UT Scientists Rescue Sea Turtles From the Cold


As several powerful cold fronts swept across Texas in late November and early December, the dropping temperatures have left dozens of stunned sea turtles in their wake.

Young green sea turtles that live along the Texas coast forage on algae and seagrass, especially in the Laguna Madre, which separates Padre Island from the mainland. Temperatures in its shallow waters can drop rapidly. Combine that with plummeting air temperatures and high winds and you have a recipe for disaster for reptiles unable to control their body temperature.

“With very cold water temperatures, 50 degrees or lower, turtles become immobilized,” says Donna Shaver, chief of the division of sea turtle science and recovery at Padre Island National Seashore. “They float on the surface or they are blown ashore by winds. In this condition, they are defenseless and, if not rescued, generally will perish.”

Fortunately, this wasn’t the first cold-weather rodeo for Texas scientists. A network of volunteers is trained to patrol the bays and beaches for cold-stunned sea turtles, which are taken to facilities along the coast. One of those is the Animal Rehabilitation Keep (ARK) at the University of Texas Marine Science Institute in Port Aransas, which rescues and rehabilitates sick or injured marine life in and around Mustang, San Jose, and the Padre Islands. As of Dec. 15, 315 cold-stunned sea turtles had been documented on the Texas coast, 265 of which made it to a rehabilitation facility. One hundred of them went to the ARK.

At the ARK, employees and volunteers place the stunned turtles on towels in small wading pools. After about a day, they warm up enough to be moved to water tanks. Unlike many other species, green sea turtles get along well together. “Right now, the entire facility is dedicated to housing them,” says ARK research associate Anthony Amos. “Our largest concrete tank contains probably about 80 or 85 turtles.”

Amos, who sports a charming British accent, an impressive white beard, and a sun-tanned face, has walked the Port Aransas beach every other morning since 1978. He first came across animals in distress following the IXTOC oil spill off the Yucatan coast of Mexico and began using existing tanks at the MSI to rehabilitate sea turtles. The first cold-stun event he recalls was in 1983. At first, cold-stunned animals were held for the entire winter, but a severe event in 2010 filled facilities to the brim, necessitating release of sea turtles once the weather warmed up. That approach seemed to work, and most of the turtles from this year’s first cold-stun event, Nov. 25-30, were released on Dec. 4. Turtles are released from the beach and typically will be taken south by prevailing currents.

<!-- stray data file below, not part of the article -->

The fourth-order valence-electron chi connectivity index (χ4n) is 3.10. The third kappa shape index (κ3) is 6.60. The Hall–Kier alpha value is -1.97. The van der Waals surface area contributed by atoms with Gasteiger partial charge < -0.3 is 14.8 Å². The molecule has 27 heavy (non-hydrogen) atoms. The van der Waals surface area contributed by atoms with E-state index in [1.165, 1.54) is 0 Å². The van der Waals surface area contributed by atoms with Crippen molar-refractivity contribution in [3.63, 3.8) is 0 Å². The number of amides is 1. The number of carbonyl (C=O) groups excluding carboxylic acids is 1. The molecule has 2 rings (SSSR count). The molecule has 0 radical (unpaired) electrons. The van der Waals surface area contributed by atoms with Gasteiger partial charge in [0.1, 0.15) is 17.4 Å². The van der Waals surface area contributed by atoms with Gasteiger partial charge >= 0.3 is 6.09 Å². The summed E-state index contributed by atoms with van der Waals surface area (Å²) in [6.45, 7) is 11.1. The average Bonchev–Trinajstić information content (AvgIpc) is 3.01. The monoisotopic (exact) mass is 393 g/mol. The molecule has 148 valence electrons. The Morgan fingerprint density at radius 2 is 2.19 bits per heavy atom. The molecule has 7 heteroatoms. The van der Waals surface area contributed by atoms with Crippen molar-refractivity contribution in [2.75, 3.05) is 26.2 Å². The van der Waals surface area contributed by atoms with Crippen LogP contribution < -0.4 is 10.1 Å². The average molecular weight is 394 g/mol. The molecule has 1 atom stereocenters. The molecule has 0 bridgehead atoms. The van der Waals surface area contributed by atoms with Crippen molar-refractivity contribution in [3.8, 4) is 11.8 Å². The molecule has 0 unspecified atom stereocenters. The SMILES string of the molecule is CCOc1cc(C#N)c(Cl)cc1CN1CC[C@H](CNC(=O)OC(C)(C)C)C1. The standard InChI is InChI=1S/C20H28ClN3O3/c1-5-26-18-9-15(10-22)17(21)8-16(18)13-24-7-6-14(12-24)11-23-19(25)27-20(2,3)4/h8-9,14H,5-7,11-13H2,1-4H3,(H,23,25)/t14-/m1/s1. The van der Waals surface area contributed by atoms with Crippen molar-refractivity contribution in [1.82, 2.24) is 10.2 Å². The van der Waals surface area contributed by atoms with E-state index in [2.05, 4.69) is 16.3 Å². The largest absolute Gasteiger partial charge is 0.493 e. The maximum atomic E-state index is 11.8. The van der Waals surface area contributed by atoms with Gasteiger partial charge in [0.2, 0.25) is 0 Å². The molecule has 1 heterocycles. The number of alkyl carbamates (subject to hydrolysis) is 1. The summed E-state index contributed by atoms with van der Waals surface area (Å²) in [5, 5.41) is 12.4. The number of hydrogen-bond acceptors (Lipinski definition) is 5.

Releasing that many sea turtles is a big job, but Amos is more worried about another cold front on the way. “The water temperature is still on a downward trend,” he says, and hovering at 52 degrees. With 50 degrees likely fatal to a sea turtle, that may mean holding on to these animals a little longer. ARK staff collects sea lettuce from nearby rocks and jetties to feed the herbivorous green sea turtles, supplemented by other greens and squid bought in bulk.

Amos and his team already have their hands full, but, he says, if another cold front leaves more stunned turtles in its wake,“We’ll find places to put them.”

Above: Amos and a member of the Padre Island National Seashore staff release a sea turtle  from the first cold-stun event in November.

Photo courtesy National Park Service.



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